What a sordid irony that the Syrians are making a comeback in Lebanon, even though the June 7 elections confirmed how politically weak they were in the country. What brought about this state of affairs – the sudden Lebanese sprint to be on Syria’s good side, the abandonment of the consensus that took shape in 2004 and 2005 and that endured during the years of assassinations by Syria and its allies, and the nauseating mortification of Walid Jumblatt, who finds himself having to deal as an equal with Wahhab, a sub-product of Syria’s intelligence agencies?

Doubtless, threats were part of it. The Saudis have been willing to cut a deal with Damascus to contain Iran, while the US has been engaged elsewhere, so Syria saw that it could take advantage of this absence of political cover to bully Jumblatt and others who don’t have the luxury, they or their sons, of the protection afforded Saad Hariri. Samir Geagea, by his nature and past, is a tougher nut to crack, which is why Syria and its local peons are preparing to isolate him. How Geagea emerges from this campaign will determine the safeguards he enjoys.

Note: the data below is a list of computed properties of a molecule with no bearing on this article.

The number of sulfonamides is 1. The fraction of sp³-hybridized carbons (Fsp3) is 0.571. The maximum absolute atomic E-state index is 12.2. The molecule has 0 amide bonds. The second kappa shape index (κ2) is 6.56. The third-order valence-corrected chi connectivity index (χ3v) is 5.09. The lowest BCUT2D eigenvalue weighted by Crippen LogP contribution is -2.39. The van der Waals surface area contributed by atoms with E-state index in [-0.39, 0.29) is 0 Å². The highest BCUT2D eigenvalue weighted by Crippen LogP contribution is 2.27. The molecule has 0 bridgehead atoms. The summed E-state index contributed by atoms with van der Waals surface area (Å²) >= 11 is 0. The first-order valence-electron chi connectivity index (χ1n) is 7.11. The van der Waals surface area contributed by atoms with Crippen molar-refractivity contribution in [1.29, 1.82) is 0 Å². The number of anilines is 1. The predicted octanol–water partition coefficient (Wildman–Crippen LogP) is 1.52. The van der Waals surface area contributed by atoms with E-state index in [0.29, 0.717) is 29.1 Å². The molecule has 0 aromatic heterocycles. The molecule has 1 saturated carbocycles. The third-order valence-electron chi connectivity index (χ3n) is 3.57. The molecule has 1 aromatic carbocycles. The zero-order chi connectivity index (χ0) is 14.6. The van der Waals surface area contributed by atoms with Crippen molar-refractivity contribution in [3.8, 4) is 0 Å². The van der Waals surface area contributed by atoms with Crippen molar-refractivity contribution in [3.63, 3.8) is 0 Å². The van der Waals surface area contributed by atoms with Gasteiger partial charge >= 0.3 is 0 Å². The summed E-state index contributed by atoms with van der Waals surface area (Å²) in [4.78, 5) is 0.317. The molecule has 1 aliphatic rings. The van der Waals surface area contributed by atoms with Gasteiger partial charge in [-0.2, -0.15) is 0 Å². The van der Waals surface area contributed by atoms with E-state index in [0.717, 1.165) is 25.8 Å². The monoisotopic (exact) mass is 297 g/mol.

But beyond the threats there is politics. In a situation as volatile as the one in Lebanon today, no leader wants to be marginalized. Take Jumblatt’s turnaround. For him the real danger is that if Syria does not manage to restore a measure of its past hegemony, then his opening to its regime and his desire to play an axial role in a Syrian-dominated Lebanese order will have all been for nothing. Jumblatt will have placed himself and the Druze community at Syria’s mercy without any palpable political gains in return. So, far from being a mere victim of Syria’s newfound power, Jumblatt may become one of its promoters.